Texas school districts still could feel ill effects of coronavirus pandemic on budgets next year

Apr 20, 2020 by

Coronavirus already has wreaked havoc on school districts — closing campuses for the remainder of the school year, shifting learning online, and exposing a wide digital divide between students who have ready access to the internet and those who do not. And that is only this year.

Next year, even if the restrictions are lifted, the coronavirus still could spark a budget crisis for traditional and charter school districts across Texas.

School finance officials and state leaders already are warning that the economic disruption caused by the pandemic, coupled with the ongoing oil slump, could result in a plunge in state revenues as sales taxes drop and commercial property values slip. Texas Comptroller Glenn Hagar already has said the state is in a recession.

As districts work to finish their 2020-2021 budgets for approval this summer, Rep. Dan Huberty, R-Humble, said it would be prudent for them to squirrel away some money, even if it is too early to tell how much of an impact the pandemic will have on funding next year.

“Talking to superintendents, my message to everybody is, let’s get through this year, let’s get to summer time, and next session we’ll need to watch things very closely,” Huberty said.

The state comptroller’s office is slated to give an updated economic forecast in June, but districts must approve their budgets in June or August, depending on when their fiscal years begin.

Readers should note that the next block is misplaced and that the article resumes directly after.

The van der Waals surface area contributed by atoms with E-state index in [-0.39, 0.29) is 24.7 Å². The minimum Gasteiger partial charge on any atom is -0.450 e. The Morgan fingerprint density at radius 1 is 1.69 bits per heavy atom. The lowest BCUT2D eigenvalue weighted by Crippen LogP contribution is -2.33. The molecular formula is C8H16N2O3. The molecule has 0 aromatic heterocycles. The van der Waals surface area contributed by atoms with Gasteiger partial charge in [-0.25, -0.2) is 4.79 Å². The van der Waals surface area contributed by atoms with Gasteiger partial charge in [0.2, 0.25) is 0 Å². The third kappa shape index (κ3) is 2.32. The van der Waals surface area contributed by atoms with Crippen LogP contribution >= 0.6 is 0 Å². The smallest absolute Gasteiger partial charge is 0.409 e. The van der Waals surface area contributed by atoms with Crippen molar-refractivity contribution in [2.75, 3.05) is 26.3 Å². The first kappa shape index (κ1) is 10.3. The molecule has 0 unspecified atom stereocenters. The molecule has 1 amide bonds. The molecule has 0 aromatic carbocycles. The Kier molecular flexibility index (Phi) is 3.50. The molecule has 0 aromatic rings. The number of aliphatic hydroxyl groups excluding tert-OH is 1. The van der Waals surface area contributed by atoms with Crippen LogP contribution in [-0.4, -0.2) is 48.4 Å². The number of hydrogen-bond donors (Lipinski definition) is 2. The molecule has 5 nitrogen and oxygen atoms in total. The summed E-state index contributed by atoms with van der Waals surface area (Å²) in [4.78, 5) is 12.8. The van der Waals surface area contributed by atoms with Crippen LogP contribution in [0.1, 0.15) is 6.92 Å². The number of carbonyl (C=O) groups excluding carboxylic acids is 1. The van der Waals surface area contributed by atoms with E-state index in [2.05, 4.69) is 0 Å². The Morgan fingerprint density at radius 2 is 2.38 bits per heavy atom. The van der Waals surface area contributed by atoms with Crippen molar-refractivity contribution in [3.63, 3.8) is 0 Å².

Districts across Texas already were working through seismic changes before schools and much of the country shut down last month, thanks to changes ushered in by a school finance overhaul passed by the 2019 Legislature.

The reform bill, HB 3, requires districts to base their upcoming budget on current year property values, instead of the previous year’s values. Districts receive a larger infusion of state money too, but the rate at which they can tax local property owners effectively will be capped by the state, said Catherine Knepp, an associate at the Moak, Casey & Associates school finance consulting group. How much local tax rates have to be lowered depends on the rate local property values rise and several other factors.

“Districts were still figuring out how to do that,” Knepp said, “Then enter coronavirus.”

For local revenues, Knepp said districts most likely to be impacted by the coronavirus closures will be those in which a larger share of their tax bases are commercial or industrial property rather than residential. About 60 percent of Deer Park ISD’s tax base, for example, comes from industrial properties that could suffer if the oil slump continues or if businesses there shut down entirely.

Pete Pape, assistant superintendent for business services in Deer Park ISD, said he already was concerned about the sustainability of the changes made in HB 3 before the coronavirus spread to the United States. Those concerns have been compounded with the current economic situation.

“When the Legislature meets, they all have what they want to get done. In a good year or biennium, you never have enough money,” Pape said. “This next one is going to be even less, so you wonder what are the priorities going to be?”


Texas school districts still could feel ill effects of coronavirus pandemic on budgets next year – HoustonChronicle.com

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